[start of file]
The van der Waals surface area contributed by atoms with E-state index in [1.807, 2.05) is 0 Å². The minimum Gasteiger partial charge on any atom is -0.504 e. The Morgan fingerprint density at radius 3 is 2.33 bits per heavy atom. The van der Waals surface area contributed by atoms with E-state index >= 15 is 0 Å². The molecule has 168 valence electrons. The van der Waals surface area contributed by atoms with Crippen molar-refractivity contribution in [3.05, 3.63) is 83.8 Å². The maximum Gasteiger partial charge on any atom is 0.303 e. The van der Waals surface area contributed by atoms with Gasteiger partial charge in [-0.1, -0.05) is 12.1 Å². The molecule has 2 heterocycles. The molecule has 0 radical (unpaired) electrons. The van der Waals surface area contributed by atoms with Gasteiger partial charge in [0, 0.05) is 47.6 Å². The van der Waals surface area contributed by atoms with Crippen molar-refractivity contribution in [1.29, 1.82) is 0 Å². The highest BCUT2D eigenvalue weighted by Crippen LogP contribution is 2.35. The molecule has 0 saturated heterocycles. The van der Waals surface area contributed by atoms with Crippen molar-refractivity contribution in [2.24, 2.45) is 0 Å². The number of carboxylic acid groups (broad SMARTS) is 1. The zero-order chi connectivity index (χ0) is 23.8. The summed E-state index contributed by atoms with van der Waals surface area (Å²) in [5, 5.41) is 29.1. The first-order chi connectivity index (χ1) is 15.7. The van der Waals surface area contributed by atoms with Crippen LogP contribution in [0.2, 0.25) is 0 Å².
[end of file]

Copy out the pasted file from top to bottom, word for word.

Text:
The van der Waals surface area contributed by atoms with E-state index in [1.807, 2.05) is 0 Å². The minimum Gasteiger partial charge on any atom is -0.504 e. The Morgan fingerprint density at radius 3 is 2.33 bits per heavy atom. The van der Waals surface area contributed by atoms with E-state index >= 15 is 0 Å². The molecule has 168 valence electrons. The van der Waals surface area contributed by atoms with Crippen molar-refractivity contribution in [3.05, 3.63) is 83.8 Å². The maximum Gasteiger partial charge on any atom is 0.303 e. The van der Waals surface area contributed by atoms with Gasteiger partial charge in [-0.1, -0.05) is 12.1 Å². The molecule has 2 heterocycles. The molecule has 0 radical (unpaired) electrons. The van der Waals surface area contributed by atoms with Gasteiger partial charge in [0, 0.05) is 47.6 Å². The van der Waals surface area contributed by atoms with Crippen molar-refractivity contribution in [1.29, 1.82) is 0 Å². The highest BCUT2D eigenvalue weighted by Crippen LogP contribution is 2.35. The molecule has 0 saturated heterocycles. The van der Waals surface area contributed by atoms with Crippen molar-refractivity contribution in [2.24, 2.45) is 0 Å². The number of carboxylic acid groups (broad SMARTS) is 1. The zero-order chi connectivity index (χ0) is 23.8. The summed E-state index contributed by atoms with van der Waals surface area (Å²) in [5, 5.41) is 29.1. The first-order chi connectivity index (χ1) is 15.7. The van der Waals surface area contributed by atoms with Crippen LogP contribution in [0.2, 0.25) is 0 Å².